Now, I can see a limited adoption of the Churchill VII by US units in Italy where Commonwealth forces represented a larger percentage of the overall Allied strength, its low top speed was less of a disadvantage, it's mountain goat nature was more of an advantage, and the US wasn't sending new equipment their way, anyway. Even then, I think it's a bit of a wash. Also, I think the organization of Churchill variants into independent battalions of "Funnies" would also be fine, even for operations in NW Europe, but the US Army found that they really didn't need most of them. I think they were right. Crocodiles were useful, as were Sherman Crabs, but the Sherman with the dozer blade was about the only engineer tank the US really "needed". Things like the DD tanks, Leaflet tanks, etc. proved to be more trouble than they were worth for their very limited operations. They were "cool", but not worth the trouble.

It would seem that Israel in its early struggles against its neighbours had a myriad of different armoured vehicles such as Patton, Centurion, and different models of Shermans.  They seemed to have done fine even while resulting logistical complication lasted.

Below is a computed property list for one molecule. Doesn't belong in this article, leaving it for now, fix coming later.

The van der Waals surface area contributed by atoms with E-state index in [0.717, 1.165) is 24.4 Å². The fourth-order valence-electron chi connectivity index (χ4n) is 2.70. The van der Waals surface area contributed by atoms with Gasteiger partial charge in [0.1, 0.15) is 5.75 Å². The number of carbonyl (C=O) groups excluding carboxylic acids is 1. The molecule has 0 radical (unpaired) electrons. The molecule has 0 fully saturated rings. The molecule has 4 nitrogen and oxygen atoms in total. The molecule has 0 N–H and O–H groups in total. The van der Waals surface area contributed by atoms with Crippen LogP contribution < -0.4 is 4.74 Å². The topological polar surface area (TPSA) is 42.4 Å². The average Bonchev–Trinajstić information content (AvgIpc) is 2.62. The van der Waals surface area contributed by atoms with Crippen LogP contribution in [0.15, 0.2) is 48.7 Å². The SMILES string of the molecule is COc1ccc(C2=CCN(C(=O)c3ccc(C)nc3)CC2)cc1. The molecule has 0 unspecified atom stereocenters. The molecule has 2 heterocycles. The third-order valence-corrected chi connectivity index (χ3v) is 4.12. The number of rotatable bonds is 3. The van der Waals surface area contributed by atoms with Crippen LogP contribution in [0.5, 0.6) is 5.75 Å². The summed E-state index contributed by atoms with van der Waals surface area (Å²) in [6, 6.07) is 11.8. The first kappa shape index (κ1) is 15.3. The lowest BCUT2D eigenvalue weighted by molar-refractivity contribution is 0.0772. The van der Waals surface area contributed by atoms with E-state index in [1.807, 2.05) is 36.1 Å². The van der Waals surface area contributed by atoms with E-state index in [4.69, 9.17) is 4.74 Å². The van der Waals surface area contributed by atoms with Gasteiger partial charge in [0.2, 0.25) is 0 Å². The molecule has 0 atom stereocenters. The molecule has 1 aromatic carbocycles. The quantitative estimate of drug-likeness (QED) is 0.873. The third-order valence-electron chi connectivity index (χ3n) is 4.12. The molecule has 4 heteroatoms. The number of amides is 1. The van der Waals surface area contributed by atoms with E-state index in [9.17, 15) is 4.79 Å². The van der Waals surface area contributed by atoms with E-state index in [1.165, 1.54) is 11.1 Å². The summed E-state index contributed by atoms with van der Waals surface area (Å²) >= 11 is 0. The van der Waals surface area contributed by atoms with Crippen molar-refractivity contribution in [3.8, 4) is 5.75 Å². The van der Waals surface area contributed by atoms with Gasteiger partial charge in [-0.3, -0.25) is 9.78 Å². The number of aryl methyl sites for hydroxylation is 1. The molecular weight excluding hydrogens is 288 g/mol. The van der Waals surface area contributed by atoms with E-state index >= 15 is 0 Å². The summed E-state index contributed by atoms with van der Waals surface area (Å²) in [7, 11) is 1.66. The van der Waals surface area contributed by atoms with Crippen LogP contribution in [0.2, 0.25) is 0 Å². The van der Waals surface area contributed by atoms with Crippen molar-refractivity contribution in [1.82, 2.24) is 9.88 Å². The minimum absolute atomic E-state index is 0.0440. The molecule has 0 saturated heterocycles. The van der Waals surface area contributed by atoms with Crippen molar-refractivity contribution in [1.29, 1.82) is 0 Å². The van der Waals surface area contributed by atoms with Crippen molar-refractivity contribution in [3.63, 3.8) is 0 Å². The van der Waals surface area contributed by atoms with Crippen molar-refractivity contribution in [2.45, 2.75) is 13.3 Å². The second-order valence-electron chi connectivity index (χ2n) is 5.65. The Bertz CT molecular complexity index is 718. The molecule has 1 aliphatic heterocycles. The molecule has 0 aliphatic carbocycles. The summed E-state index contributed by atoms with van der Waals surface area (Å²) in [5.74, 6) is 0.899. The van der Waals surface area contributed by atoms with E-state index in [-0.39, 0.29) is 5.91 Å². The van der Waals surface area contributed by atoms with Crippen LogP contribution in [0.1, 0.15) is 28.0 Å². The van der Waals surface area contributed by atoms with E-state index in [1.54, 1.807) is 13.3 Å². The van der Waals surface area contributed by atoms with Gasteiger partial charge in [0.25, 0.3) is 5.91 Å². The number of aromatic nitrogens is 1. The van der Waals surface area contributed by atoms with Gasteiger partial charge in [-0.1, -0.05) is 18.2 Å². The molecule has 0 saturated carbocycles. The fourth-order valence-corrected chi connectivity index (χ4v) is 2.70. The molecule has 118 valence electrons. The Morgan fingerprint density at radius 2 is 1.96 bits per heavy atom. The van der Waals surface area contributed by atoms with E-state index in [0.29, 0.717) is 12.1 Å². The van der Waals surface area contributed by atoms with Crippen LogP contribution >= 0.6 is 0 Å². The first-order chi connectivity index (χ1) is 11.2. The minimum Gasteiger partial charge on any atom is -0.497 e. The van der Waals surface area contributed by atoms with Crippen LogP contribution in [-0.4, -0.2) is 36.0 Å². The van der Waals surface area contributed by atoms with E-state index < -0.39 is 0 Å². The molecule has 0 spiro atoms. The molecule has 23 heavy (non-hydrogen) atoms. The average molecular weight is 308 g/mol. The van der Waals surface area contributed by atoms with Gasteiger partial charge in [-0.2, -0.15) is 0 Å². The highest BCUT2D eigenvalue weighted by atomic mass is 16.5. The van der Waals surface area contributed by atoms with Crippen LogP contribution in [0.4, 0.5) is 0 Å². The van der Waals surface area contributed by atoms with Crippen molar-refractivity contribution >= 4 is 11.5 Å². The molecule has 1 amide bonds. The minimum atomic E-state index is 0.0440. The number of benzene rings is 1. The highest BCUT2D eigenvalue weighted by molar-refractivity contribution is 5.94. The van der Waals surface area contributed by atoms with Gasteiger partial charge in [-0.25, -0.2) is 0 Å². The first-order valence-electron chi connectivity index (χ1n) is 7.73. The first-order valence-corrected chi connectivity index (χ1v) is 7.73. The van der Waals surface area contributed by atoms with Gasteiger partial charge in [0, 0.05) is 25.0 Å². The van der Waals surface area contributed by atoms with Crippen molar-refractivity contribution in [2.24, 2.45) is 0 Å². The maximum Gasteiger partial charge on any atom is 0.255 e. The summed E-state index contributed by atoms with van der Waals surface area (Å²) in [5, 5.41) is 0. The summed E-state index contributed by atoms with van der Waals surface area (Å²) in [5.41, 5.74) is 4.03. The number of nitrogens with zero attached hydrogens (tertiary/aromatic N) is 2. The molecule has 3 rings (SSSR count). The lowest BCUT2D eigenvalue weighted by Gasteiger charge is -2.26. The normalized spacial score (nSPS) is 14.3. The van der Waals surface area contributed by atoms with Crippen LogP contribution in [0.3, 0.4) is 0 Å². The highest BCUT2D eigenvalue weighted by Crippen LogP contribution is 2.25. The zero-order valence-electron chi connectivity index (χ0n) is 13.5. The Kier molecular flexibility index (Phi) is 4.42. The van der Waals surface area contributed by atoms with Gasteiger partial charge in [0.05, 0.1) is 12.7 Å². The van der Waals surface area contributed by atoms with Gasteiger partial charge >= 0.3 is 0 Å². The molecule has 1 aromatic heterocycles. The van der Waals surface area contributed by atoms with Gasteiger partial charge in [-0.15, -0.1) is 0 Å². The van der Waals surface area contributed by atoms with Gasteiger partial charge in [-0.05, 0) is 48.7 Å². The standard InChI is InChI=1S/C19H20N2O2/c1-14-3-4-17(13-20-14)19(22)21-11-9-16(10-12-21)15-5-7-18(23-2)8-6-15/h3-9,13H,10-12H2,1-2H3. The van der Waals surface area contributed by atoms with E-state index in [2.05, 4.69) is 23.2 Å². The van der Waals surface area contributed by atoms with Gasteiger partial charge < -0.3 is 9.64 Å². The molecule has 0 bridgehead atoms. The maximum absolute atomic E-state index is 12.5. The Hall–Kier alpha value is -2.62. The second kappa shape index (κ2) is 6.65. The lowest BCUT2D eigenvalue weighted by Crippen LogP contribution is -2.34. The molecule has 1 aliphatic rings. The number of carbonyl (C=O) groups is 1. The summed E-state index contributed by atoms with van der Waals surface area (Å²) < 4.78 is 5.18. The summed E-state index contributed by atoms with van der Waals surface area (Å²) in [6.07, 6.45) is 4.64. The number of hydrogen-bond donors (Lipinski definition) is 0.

That's absolutely true, but none of those vehicles were as much trouble to maintain as the Churchill. Also, the only British tank of the group, the Centurion was much loved by the Israelis and certainly the best of the three, but that was only after the Israelis replaced the engine and transmission with American ones. The Israeli comments on the Meteor engine are not...flattering.

Again, as you note, they did what they could to standardize the types they had. They standardized on the HVSS and Cummins engine for all their myriad of Sherman variants. They replaced the guns on early Centurions and the M48s with the L7 105mm, gave them both the engine from the M60 (which they had just started using), and gave both the Centurion and M48 the same Allison transmission.

Finally, I don't know if you've ever been to Israel, but it's a VERY small country. You can get from the northern end to the southern end in just a matter of hours. Because of this, conflicts are—by their very nature—short, sharp engagements. As a result of all this, logistical variety is less of an issue than it was for the United States in WWII. Reliability is just as important, but it wasn't necessary for everything to be the same.